And as students moved through their routines, conversations during lulls in activity sometimes turned to the pivotal moment in which the theater program finds itself, anticipating a new director just as a confluence of changes have constrained Rosberg’s valedictory season. Senior Tenaya Lin, a scenic designer for Oliver!, summed up the pervading question: “What’s going to happen when Laura’s gone?”

The process of hiring a new part-time theater director is underway. About 40 applications have rolled in since GDS and its headhunting firm, Carney Sandoe & Associates, started publicizing the job opening a few weeks ago, according to Strunk, who reads every candidate’s materials and has spoken with many of them over the phone during Oliver!’s run. Strunk said the applicant pool includes alumni, who Rosberg and some students have said might be best to carry on the unique program.

Members of the scenic crew present Rosberg with a stage leg adorned with a message for her.

In an interview with the Bit on Thursday, Rosberg said she plans to come to school infrequently for the rest of the school year, with little work left but to clean out her office. She has arranged to begin in May consulting for a developing theater program at a decade-old school in New York—“something to begin to break the umbilical cord” connecting her and GDS, Rosberg said. 

Who’s the mother in that metaphor? “I don’t know, but we’re pretty attached.” Rosberg, who has called the theater program her “baby” and been seen as an almost maternal figure by numerous students, nonetheless fell back on her typical modesty. “I guess GDS gets to be the mother,” she said.

Once audience members left, the work of deconstructing, or striking, the set—and organizing costumes, lighting equipment and other materials—began in earnest. Saturday’s performance was scheduled for the unusually early time of 5 p.m. to allow more time for strike, which cannot last beyond 11:30 p.m., as per GDS’ zoning agreement for the unified campus. (Before the pandemic, the strike and celebration on closing night would often extend into the early hours of the following morning.)

The strike for Oliver! lasted about two and a half hours.

The company did not need to take down the stage deck, but only moved its runways to extend the main platform, because Fata Morgana, the student dance group, will use the deck for its performances in mid-May, Rosberg said.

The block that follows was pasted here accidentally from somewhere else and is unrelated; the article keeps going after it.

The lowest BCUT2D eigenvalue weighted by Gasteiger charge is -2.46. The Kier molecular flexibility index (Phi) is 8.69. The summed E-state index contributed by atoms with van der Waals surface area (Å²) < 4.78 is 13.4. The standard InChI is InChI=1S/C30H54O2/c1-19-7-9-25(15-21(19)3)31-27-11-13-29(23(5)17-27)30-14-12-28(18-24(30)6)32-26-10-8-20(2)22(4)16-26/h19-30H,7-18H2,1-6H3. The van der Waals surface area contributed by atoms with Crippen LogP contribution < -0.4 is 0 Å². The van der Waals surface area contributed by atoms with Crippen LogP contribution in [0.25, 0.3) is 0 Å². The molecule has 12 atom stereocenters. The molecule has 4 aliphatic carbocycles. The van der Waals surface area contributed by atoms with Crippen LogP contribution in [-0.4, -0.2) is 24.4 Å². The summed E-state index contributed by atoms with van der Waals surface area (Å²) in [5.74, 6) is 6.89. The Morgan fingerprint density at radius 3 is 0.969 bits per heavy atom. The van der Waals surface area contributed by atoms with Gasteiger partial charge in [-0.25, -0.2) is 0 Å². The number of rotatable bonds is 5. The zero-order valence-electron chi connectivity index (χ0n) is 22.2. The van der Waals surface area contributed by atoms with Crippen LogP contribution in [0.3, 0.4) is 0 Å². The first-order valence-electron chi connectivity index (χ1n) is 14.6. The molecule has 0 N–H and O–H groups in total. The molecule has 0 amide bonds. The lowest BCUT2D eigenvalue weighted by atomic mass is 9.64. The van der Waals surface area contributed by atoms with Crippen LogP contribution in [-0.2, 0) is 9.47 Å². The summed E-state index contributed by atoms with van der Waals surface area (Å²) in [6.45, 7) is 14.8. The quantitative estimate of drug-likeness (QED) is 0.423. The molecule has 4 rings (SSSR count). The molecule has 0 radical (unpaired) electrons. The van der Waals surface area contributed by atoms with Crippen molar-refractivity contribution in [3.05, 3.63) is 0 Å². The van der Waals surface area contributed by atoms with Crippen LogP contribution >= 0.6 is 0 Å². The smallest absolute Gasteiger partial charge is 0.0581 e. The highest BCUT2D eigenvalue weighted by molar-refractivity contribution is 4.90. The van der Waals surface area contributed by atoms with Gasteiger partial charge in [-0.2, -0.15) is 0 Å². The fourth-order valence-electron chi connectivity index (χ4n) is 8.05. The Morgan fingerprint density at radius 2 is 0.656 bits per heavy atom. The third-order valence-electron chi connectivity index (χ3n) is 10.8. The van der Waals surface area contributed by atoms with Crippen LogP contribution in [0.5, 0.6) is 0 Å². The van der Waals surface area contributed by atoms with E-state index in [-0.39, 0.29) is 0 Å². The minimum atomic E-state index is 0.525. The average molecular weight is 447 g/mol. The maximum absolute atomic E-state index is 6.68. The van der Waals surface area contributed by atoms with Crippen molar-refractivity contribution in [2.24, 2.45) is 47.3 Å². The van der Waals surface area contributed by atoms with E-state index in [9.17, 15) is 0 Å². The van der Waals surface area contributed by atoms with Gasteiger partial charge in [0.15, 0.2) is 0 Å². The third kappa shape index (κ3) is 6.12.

She remarked that the dozens of students who contributed to Oliver! had grown into “the most unified company I can remember,” perhaps in part because of her impending departure. She was also pleased with the audience turnout, which varied over the six-show run and peaked in the last two performances. The Black Box was nearly full on Saturday.

While helping put away a set piece in the Black Box’s third-floor storage area, junior Rachel Schneider, who played the role of Nancy, said she worried the theater program will “lose its edge” with Rosberg gone. Rosberg’s initial selection for this year’s musical, Cabaret, was the first show in 44 years to be flatly vetoed by an administrator, when the new high school principal, Yom Fox, intervened last summer. (Fox previously declined to acknowledge or explain her decision.)

Sophomore Henry Cohen, another actor, said he feels as though administrators have shifted their attention towards sports, making GDS more similar to other schools but less focused on the distinctive theater program that attracted him. In the community’s eyes, he said, “theater has turned from the pinnacle of GDS to a side thing that’s sort of cute.” (Fox has said she admires Rosberg and intends to maintain a “strong” theater program.)

Rosberg watches the actors’ sound checks, in which each sings a snippet of music.

Just after 10 p.m., the company moved back to the Internet Cafe, where the usual parent-organized celebration doubled as a sort of late-night retirement party for Rosberg. With the lights down, senior Jacqueline Metzger, a frequent actor who made a brief walk-on appearance onstage in Oliver!’s Saturday performance, offered a toast to “the woman of our lives.” Every person there, Metzger said, was fortunate that Rosberg had touched their life.

Before decamping to the Forum for seniors’ post-show traditions, the students gathered around the table where Rosberg sat with technical director Christal Boyd (another Saturday walk-on), assistant technical director Becca Balton ’10 and history teacher Topher Dunne, who played contrabass in the Oliver! orchestra and once appeared onstage, too. On the table was a homemade Oliver!-themed cake, topped with the number 44.

The company jumped into a rendition of part of “Be Back Soon,” a song from the musical by Lionel Bart. And when we’re in the distance, you’ll hear this whispered tune: So long, fare thee well. Pip, pip, cheerio! We’ll be back soon. The students, save the seniors, may be back, but, come the fall, Laura Rosberg will not.

The company of Oliver! stands onstage as Rosberg briefly speaks to the audience.